NACA wishes to welcome its 19th member government, the Republic of the Maldives, which became a member at the 25th Governing Council Meeting, held in Lao PDR 25-27 March 2014.

The NACA Governing Council elected Dr Cherdsak Virapat as the next Director General of NACA. Dr Virapat will commence duties in June 2014 and will serve a five-year term. Dr Virapat is presently Executive Director of the International Ocean Institute , where he has worked since May 2008. He previously served as an officer of the Royal Thai Government for 27 years, including as a fishery biologist for the Department of Fisheries.

This report, the 64th in the series, contains information about the aquatic animal health status of fourteen states in the Asia-Pacific region. The foreword discusses the 9th Symposium on Diseases in Asian Aquaculture.

In this issue:

Integrated rice/crayfish farming in Hubei Province, China. Improvement of seaweed Kappaphycus alvarezii culture production by reducing grazing by rabbit fish (Siganus spp.). Exploring the fisheries of Wular Lake, Kashmir, India. Golden mahseer Tor putitora - a possible candidate species for hill aquaculture. Free primers for specific detection of bacterial isolates that cause acute hepatopancreatic necrosis disease. Special session on regional cooperation for improved biosecurity. AHPND detection discussion group established.

In this issue:

25th NACA Governing Council held in Vientiane, Lao PDR. Dr Cherdsak Viripat elected as next Director General of NACA. 9th Symposium on Diseases in Asian Aquaculture 24-28 November 2014, Vietnam. NACA to convene the 11th AFS Asian Fisheries and Aquaculture Forum. Free primers for specific detection of bacterial isolates that cause acute hepatopancreatic necrosis disease. World Aquaculture Adelaide 2014: Special session on regional cooperation for improved biosecurity. AHPND detection discussion group established. OIE Regional Workshop on Emerging Aquatic Animal Disease Response, in collaboration with NACA, Bali, Indonesia. United Kingdom - Southeast Asia Workshop on Sustainable Aquaculture.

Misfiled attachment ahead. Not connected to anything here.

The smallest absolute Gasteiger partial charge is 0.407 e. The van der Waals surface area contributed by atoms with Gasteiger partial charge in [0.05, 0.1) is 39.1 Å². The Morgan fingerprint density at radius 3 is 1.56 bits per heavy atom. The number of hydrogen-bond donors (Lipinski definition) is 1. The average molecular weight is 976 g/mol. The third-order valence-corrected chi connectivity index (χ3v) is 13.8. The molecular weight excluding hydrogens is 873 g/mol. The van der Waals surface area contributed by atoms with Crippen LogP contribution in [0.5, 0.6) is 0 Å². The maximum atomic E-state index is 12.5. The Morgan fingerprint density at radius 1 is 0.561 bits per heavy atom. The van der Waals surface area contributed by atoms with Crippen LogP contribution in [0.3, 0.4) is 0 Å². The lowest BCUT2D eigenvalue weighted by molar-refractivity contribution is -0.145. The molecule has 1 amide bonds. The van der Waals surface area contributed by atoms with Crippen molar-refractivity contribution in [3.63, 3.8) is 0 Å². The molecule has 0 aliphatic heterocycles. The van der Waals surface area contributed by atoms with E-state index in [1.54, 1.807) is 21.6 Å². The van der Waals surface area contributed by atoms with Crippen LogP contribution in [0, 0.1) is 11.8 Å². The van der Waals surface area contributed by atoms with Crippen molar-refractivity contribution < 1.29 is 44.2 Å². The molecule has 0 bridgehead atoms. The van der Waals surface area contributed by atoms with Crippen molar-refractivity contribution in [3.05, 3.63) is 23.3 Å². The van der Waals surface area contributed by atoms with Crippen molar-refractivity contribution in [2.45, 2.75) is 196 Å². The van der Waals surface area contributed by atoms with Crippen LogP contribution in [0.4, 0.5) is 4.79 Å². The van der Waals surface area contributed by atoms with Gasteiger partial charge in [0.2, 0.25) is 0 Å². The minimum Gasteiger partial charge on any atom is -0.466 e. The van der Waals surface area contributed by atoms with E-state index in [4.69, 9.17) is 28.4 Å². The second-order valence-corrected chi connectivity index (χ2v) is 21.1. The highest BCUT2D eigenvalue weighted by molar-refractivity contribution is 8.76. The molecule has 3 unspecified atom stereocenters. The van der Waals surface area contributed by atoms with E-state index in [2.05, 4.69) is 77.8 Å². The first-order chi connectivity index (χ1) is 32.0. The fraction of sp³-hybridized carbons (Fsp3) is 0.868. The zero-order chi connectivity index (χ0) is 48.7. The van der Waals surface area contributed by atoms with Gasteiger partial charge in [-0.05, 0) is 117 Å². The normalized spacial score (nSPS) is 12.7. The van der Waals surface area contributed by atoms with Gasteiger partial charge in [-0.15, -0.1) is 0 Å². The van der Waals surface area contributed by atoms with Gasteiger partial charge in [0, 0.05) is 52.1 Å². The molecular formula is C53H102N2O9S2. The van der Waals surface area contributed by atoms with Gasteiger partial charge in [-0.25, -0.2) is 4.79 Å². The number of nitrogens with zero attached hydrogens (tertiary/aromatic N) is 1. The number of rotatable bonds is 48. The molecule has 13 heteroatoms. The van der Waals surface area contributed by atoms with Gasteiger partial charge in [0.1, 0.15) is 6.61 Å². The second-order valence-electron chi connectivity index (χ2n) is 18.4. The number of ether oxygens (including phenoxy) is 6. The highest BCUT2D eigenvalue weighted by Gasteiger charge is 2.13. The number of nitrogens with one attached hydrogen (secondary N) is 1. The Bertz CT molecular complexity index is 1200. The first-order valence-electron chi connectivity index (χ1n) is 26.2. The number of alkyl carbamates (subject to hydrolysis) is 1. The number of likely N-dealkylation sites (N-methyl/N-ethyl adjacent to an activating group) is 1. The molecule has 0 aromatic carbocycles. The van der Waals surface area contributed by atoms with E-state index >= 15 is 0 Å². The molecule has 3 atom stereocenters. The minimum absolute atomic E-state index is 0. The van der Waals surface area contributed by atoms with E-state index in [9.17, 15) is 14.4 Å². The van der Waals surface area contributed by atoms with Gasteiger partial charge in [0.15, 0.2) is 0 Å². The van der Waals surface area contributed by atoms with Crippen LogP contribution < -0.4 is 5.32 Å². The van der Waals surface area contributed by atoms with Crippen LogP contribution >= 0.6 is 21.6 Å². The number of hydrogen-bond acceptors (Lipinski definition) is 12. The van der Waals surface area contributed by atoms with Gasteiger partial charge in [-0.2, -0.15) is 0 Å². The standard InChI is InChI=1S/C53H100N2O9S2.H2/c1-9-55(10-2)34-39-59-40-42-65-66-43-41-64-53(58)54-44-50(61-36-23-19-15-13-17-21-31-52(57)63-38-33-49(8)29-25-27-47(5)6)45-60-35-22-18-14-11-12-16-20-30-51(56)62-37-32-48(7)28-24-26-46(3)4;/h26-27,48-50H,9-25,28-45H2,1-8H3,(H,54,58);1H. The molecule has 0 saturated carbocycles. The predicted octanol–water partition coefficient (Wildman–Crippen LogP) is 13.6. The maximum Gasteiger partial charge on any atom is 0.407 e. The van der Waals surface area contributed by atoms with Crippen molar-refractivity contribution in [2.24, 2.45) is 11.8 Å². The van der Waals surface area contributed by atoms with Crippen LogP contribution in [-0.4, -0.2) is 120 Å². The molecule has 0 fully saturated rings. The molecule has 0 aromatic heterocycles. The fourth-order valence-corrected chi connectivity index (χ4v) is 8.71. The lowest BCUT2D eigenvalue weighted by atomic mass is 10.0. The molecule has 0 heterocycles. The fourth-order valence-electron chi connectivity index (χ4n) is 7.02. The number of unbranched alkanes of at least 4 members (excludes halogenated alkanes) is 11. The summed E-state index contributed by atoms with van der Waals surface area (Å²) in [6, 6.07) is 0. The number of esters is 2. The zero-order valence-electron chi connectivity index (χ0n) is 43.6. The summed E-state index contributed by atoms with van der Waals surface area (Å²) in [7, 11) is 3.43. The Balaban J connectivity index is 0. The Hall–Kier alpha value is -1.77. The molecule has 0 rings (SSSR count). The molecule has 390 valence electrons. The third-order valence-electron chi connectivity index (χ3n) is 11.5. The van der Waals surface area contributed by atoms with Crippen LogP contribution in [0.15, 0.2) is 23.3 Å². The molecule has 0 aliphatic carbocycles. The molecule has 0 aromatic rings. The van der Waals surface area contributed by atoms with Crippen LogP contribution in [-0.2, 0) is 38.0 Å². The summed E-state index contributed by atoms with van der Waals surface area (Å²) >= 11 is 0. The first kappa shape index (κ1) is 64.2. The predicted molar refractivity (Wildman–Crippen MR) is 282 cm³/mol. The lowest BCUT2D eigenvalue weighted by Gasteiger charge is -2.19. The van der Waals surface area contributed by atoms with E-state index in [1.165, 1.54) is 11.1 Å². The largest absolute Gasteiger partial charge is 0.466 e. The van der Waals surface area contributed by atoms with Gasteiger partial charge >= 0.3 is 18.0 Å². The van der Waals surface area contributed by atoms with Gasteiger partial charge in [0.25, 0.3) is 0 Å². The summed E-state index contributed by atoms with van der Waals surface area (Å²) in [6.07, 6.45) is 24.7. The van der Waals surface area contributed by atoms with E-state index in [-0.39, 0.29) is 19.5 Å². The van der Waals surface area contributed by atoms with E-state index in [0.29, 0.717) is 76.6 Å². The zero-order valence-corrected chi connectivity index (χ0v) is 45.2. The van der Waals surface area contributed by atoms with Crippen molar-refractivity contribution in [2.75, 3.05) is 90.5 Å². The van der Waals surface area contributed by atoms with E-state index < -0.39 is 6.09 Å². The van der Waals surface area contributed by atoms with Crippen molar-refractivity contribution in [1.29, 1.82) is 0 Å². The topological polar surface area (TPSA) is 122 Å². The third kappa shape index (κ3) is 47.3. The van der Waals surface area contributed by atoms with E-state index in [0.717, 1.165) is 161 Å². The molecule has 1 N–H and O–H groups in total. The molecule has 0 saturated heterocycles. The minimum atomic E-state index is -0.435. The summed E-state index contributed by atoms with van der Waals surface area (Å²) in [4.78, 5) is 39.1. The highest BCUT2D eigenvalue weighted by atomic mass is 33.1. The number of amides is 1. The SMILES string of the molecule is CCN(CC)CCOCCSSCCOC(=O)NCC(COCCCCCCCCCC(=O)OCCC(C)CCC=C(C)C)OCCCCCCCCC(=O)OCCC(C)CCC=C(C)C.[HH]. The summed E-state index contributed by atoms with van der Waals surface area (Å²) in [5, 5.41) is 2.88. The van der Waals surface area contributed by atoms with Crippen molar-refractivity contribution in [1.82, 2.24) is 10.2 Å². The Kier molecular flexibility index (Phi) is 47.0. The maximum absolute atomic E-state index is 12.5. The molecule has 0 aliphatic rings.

The Asia Regional Advisory Group on Aquatic Animal Health meets annually to discuss regional health issues including emerging disease threats. This report includes a review of regional disease status circa 2013, global and regional disease reporting arrangements, global issues and standards, progress in implementation of the the Regional Technical Guidelines on Health management for the Responsible Movement of Live Aquatic Animals, identification and designation of regional aquatic animal health resources and regional and international cooperation.

The workshop was held in Bali, Indonesia from 6 to 8 November 2013. The programme included reports on current aquatic animal disease situations in selected countries and presentations on the national aquatic animal health programmes of China, Japan and Korea. In addition, case studies on the molluscan diseases, shrimp diseases and finfish diseases were presented to facilitate the subsequent discussion on emergency response of those diseases in the national and regional level.

The OIE has been working to improve aquatic animal health globally through various activities including the development of Aquatic Animal Health Code and Manual of Diagnostic Tests for Aquatic Animals. Considering that aquaculture is expanding and becoming a major food producing sector in the region of Asia and the Pacific, recent spread and outbreaks of some aquatic animal diseases in the region is our concern.

The symposium provided a venue for information sharing on extension of small-scale aquaculture targeted to those individuals and relevant organisations involved in various aquaculture development projects. The symposium also assessed and presented the effectiveness of “farmer-to-farmer extension” approaches in the implementation of relevant aquaculture development projects in the region. The symposium was organised by the Japan International Cooperation Agency (JICA), NACA and the Thai Department of Fisheries. 

Shrimp aquaculture in tropical regions is facing a disease-induced catastrophe of lost production. There is reason to believe that current (poor) broodstock management practices may induce genetic erosion that increases susceptibility to disease and vulnerability to epizootics. The basic tenet for this consultation is that an important aggravating factor in the disease crisis is an agro-economic system that locks shrimp breeders, hatcheries and farmers into behaviour that induces high levels of inbreeding.